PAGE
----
The War Cry comments on forgiveness
DURING the course of this year, newspapers and bulletins have regularly reported, sometimes daily, on murders that have been committed across the country. In London alone 87 people were killed in the first seven months of the year.
When we encounter such reports every day, it can be easy to become desensitised to them or for our focus to be on how safe we feel in the place where we live. We don’t always give the victim more than a cursory thought. If the dead person seems particularly young, we may consider their parents, but our thoughts don’t normally stretch to the extended family – siblings, cousins, grandparents – and the devastating effect the killing has on them.
In this week’s War Cry we speak to Tayo O’Shea and her husband Jason. Tayo’s brother was murdered outside the school he attended when he was just 15 years old. Tayo describes the anger, hate and grief she initially felt, but then explains how her experiences prompted her and Jason to speak to children in primary schools about the importance of forgiveness.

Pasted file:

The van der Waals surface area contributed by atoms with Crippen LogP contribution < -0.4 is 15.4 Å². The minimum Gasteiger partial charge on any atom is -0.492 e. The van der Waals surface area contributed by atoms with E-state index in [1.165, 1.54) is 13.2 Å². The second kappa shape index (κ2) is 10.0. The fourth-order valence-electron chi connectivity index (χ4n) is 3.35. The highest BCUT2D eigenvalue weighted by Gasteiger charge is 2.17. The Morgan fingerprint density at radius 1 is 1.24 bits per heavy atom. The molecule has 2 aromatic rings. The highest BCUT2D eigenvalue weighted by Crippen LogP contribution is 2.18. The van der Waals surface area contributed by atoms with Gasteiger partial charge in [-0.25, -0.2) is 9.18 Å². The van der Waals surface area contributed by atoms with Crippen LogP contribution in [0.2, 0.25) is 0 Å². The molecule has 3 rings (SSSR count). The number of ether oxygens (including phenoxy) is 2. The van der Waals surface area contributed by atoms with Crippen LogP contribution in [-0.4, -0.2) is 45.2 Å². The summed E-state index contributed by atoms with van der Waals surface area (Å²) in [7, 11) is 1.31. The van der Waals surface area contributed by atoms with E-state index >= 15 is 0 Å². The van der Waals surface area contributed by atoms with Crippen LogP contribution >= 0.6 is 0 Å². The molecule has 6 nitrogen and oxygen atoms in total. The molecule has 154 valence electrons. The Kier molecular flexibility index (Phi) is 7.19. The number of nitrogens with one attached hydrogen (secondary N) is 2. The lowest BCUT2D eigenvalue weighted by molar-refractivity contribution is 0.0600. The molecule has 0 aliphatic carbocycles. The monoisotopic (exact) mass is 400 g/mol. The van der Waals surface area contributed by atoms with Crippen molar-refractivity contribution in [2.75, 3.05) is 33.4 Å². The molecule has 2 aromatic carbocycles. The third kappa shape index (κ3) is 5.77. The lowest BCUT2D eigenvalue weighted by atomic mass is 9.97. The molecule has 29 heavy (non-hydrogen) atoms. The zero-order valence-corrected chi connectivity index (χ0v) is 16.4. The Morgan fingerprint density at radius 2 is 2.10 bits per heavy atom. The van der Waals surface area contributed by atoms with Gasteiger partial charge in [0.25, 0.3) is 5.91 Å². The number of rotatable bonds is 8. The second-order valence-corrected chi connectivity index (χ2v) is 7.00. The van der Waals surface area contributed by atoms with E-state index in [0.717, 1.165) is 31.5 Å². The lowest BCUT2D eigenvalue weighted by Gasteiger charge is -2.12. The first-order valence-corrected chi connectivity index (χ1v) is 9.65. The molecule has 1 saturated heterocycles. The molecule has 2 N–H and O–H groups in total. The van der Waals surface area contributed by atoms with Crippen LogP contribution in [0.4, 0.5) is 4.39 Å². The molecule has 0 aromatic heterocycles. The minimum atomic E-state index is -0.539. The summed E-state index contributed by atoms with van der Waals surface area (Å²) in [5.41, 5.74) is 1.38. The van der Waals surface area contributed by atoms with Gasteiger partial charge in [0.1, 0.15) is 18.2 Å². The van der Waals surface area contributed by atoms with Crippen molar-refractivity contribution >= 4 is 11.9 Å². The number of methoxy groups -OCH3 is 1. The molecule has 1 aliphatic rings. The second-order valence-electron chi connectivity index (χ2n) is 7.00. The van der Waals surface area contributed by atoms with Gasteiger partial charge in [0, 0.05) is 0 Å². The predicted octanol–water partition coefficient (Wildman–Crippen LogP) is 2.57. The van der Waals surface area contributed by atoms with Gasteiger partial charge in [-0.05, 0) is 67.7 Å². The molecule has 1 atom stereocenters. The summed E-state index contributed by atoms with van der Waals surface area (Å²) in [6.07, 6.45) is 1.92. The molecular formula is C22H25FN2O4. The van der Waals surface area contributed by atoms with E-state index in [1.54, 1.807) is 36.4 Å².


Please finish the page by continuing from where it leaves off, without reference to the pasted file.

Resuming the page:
‘Forgiving someone doesn’t mean that what they have done is OK,’ Jason says. ‘But it means that you are not carrying the negativity any longer.’
Forgiving someone for something they have done to hurt us is hard. It can be even more challenging if the hurt has been caused to someone we care for. But, as Jason says, if we don’t forgive, we carry negativity which, in turn, can harm our emotions, our relationships with people we care for and, in some cases, even our wider community.
Hard as it may be, it is in our own best interests to forgive. Not doing so only adds to the hurt that we’ve already experienced.
The War Cry
The War Cry
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